Carter gains upper hand

Stephen Maguire's frustrations spilled over and his hopes of reaching a first Betfred.com World Championship final took a major hit.

Opponent Ali Carter, the 2008 runner-up, showed the temperament required to win a Crucible semi-final as he turned a 5-3 lead into a more comfortable 10-6 cushion.

Carter requires seven more frames, and in theory could win through on Friday night when they return for the third of four sessions.

The guidance Carter has received from master tactician Peter Ebdon shone through as he played a containing game, drawing frequent mistakes from Maguire and winning the psychological battle.

Maguire, 31, twice lost his cool before the mid-session interval, and later questioned the judgement of referee Leo Scullion, his fellow Glaswegian, when a foul was called.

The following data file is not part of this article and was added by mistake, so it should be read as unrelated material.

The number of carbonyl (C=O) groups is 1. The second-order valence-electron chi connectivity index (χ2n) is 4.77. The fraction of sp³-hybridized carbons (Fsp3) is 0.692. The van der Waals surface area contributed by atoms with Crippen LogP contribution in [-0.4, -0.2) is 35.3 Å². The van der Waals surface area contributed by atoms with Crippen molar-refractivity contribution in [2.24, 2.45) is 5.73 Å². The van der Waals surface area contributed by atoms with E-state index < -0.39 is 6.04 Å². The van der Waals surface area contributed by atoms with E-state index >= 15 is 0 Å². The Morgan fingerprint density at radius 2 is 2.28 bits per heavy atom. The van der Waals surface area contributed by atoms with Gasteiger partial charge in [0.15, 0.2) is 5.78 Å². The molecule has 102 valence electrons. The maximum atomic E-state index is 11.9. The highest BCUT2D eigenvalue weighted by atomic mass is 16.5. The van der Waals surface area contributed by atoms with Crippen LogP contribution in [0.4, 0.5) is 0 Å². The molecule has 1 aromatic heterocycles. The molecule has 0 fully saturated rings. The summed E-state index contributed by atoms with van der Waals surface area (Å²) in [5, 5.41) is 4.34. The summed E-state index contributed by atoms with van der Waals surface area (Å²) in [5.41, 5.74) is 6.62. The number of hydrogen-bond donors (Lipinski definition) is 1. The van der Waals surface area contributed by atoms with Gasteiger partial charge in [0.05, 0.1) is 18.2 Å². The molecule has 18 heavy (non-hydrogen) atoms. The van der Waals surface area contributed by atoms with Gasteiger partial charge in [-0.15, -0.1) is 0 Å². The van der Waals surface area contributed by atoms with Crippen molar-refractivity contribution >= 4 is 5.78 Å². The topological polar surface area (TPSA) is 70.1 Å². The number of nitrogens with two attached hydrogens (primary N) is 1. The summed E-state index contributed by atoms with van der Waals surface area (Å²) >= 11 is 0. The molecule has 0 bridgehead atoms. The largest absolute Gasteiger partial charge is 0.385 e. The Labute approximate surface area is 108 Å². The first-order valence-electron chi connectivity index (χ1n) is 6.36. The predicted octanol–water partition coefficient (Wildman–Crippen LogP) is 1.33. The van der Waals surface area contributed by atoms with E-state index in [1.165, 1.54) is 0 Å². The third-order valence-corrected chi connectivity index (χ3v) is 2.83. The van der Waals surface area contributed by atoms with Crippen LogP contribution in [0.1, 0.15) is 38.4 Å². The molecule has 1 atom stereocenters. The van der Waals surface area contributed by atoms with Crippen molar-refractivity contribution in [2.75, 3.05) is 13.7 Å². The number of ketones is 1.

Maguire briefly got to level terms at 5-5 but Carter then found another gear and went to their mid-session interval on the back of a 118 break, the first century in the match, which helped him open up a 7-5 advantage.

Once they returned from the mid-session interval, Carter won a key frame which began with him calling a foul on himself and then saw Maguire quiz Scullion over a shot when, aiming to strike a red, he hit the black. Maguire felt he had hit red first and briefly appeared to question Scullion's eyesight before backing down.

Maguire was 73-15 behind later in the frame, with 51 points available, but he prised the two snookers he needed, added a third, and was on a break which looked set to be a frame-winner. However, pink to black was a tricky shot, and when the white clipped a middle pocket knuckle on its way back from baulk, it halted the run.

After a short safety exchange, Maguire was presented with a half-chance of a long black, but he missed and left it for Carter who made no mistake.

A 65 gave Carter the next, Maguire replied with a superb total clearance of 142. The final frame gained added importance and Maguire blew a 43-17 lead, Carter's superior safety tying him up and forcing the errors which he was able to capitalise upon.

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